Riot Acts: Flaunting Gender Deviance in Music Performance 2011
Distributed by Distributed by Outcast Films, 652 W. 163rd Street #45, New York, NY 10032
Produced by Produced by Simon Strikeback & Madsen Minax
Directed by Directed by Madsen Minax
DVD, color, 88 min.
Sr. High – General Adult
Japan, Popular Culture, Music Trade, Singers
Date Entered: 12/07/2011
Reviewed by: Reviewed by Vincent J. Novara, Curator, Special Collections in Performing Arts, University of Maryland
The transgender artists featured in the film Riot Acts demonstrate through their commentary and performances that music can serve as an effective means to express the myriad emotions and considerations surrounding transgender life. Director Madsen Minax uses interviews and intimate performance footage to explore the results when gender, creativity, and performance intersect – generating perspectives uncommon to those outside LGBT communities. Visually, Minax’s film is beautifully constructed, especially in the contextual footage that doubles as scene change material. At 72 minutes, Riot Acts moves at a quick pace, while providing extensive opportunities to get to know the artists. The audio fidelity for performance footage is not only clear, but also impressively balanced with the spoken content.
Riot Acts is at its best when the artists are interviewed. Those featured speak freely and openly, and do not appear redundant to their transgender peers heard separately. Ultimately, each has a unique view on their transgender experience, regardless of some similarities from artist to artist. For example, the role that hormone treatments play in changing vocal range and performance considerations is particularly interesting, and demonstrates the technical proficiency and commitment the artists apply to their craft; this is not always the case for independent or deviant-leaning musicians.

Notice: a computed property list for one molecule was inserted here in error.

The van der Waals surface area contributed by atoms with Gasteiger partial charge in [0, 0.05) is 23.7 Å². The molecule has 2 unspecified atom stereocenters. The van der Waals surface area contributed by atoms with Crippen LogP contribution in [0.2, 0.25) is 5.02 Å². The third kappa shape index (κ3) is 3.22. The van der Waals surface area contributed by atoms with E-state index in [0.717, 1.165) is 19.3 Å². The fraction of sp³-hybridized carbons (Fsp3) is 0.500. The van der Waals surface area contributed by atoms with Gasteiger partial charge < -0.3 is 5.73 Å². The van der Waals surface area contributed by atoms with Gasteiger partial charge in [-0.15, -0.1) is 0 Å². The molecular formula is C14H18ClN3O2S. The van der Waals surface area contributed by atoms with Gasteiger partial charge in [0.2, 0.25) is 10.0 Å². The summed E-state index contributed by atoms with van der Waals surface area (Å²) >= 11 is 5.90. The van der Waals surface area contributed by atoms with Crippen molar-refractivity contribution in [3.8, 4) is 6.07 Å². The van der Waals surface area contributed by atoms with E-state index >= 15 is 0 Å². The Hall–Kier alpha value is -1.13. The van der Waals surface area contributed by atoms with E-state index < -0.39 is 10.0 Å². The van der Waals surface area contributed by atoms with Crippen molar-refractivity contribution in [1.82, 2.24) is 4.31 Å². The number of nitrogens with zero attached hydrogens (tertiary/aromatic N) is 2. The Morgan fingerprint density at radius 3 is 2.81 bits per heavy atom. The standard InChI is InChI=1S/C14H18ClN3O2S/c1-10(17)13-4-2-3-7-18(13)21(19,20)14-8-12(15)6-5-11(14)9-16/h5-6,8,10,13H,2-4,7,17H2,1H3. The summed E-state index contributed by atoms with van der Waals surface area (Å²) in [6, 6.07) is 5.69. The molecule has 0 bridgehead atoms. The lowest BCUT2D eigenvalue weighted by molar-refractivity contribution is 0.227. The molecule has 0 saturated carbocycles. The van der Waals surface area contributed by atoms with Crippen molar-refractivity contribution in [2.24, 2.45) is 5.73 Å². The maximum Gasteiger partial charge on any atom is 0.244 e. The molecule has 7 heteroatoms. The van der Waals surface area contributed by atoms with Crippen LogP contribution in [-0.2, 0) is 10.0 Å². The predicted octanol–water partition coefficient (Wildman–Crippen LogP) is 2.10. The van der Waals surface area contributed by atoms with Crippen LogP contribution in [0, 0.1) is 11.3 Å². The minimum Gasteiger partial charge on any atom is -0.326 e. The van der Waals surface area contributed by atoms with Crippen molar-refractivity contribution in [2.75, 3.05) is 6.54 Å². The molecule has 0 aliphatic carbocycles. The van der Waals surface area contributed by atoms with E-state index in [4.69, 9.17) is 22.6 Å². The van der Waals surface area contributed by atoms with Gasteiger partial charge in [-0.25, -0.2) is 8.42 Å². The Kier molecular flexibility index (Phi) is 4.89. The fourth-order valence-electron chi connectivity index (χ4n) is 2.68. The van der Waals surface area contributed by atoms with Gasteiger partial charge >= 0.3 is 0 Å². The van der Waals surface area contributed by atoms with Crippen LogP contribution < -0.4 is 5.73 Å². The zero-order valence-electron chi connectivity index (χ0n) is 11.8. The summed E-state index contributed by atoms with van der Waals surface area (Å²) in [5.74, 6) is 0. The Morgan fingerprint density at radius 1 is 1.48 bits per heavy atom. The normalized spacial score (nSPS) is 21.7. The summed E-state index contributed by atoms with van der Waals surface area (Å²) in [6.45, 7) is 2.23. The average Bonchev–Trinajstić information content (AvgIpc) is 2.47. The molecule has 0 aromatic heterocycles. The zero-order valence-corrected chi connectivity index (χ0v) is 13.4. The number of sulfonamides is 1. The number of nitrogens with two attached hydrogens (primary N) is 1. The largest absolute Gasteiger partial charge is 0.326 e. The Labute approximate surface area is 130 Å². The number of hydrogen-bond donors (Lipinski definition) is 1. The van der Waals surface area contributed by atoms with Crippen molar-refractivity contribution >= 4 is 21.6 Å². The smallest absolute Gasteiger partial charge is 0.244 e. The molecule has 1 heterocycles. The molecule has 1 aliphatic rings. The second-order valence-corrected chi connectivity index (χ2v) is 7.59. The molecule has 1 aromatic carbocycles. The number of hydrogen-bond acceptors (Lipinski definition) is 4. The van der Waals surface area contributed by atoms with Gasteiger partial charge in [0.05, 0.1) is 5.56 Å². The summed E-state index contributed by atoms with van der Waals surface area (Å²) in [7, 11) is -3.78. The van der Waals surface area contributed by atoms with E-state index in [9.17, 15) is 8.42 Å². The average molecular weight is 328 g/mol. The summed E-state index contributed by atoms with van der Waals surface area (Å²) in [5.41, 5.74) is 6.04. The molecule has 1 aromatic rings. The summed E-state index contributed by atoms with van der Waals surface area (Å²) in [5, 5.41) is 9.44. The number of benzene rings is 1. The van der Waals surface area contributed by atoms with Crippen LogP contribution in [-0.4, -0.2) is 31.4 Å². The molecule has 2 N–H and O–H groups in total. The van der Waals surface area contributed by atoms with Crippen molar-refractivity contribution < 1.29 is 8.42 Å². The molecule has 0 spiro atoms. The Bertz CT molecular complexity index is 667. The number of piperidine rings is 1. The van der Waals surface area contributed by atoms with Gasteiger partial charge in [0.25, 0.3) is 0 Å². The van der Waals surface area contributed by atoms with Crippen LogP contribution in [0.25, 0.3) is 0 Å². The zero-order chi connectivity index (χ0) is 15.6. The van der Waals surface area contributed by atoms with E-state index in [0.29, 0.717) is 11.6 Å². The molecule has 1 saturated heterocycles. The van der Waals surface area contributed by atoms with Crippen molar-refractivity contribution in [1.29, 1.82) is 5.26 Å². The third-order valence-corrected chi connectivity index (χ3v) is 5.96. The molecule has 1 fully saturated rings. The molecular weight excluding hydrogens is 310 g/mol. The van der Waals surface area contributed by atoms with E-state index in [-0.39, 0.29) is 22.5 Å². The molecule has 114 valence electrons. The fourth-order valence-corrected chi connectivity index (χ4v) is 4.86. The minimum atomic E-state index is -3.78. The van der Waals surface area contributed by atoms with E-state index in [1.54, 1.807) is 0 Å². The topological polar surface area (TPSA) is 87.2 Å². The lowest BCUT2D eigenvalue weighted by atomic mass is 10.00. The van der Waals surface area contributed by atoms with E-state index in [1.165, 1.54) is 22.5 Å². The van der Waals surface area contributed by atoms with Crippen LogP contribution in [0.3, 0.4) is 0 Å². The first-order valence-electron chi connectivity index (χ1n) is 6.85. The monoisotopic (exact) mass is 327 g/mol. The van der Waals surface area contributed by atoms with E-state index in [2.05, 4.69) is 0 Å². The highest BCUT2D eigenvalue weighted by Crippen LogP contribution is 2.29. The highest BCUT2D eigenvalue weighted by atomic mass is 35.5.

The quality of the music featured in Riot Acts, however, is not inspiring. Taken at face value, and when compared to the corresponding non-transgender artists for the various genres on display (indie rock, punk, folk, rap, glam rock, etc.), the music is merely ordinary and lacks any discernible innovation or commanding charm. One exception is the Canadian band, The Cliks, who have proven themselves worthy of the international recognition they presently receive. Geo Wyeth (of Novice Theory) is perhaps the most aesthetically ambitious and shows greater promise as a future artist that will merit serious examination.
The DVD release of Riot Acts, contains a few bonus features. “Deleted Scenes” provides nearly eight additional minutes of interview footage divided equally among four artists. There are three “Extended Performances,” which include a single full song by The Degenerettes, Coyote Grace, and Novice Theory. There is also an informally assembled short feature, “Shinanigans: Stories from the Road,” that is consistent with the visual style of Riot Acts, but lacks the documentary’s clarity and narrative form.
Academically, the topic of transgender and how it informs performance is receiving considerably more attention in print than in other formats. Riot Acts provides necessary visual content to fully embrace what it means for transgender artists to present their work to audiences. It is interesting to note that for a documentary about a community of musicians, a companion soundtrack is not available. Riot Acts certainly belongs in academic libraries that support LGBT and gender studies, ethnomusicology, and popular music.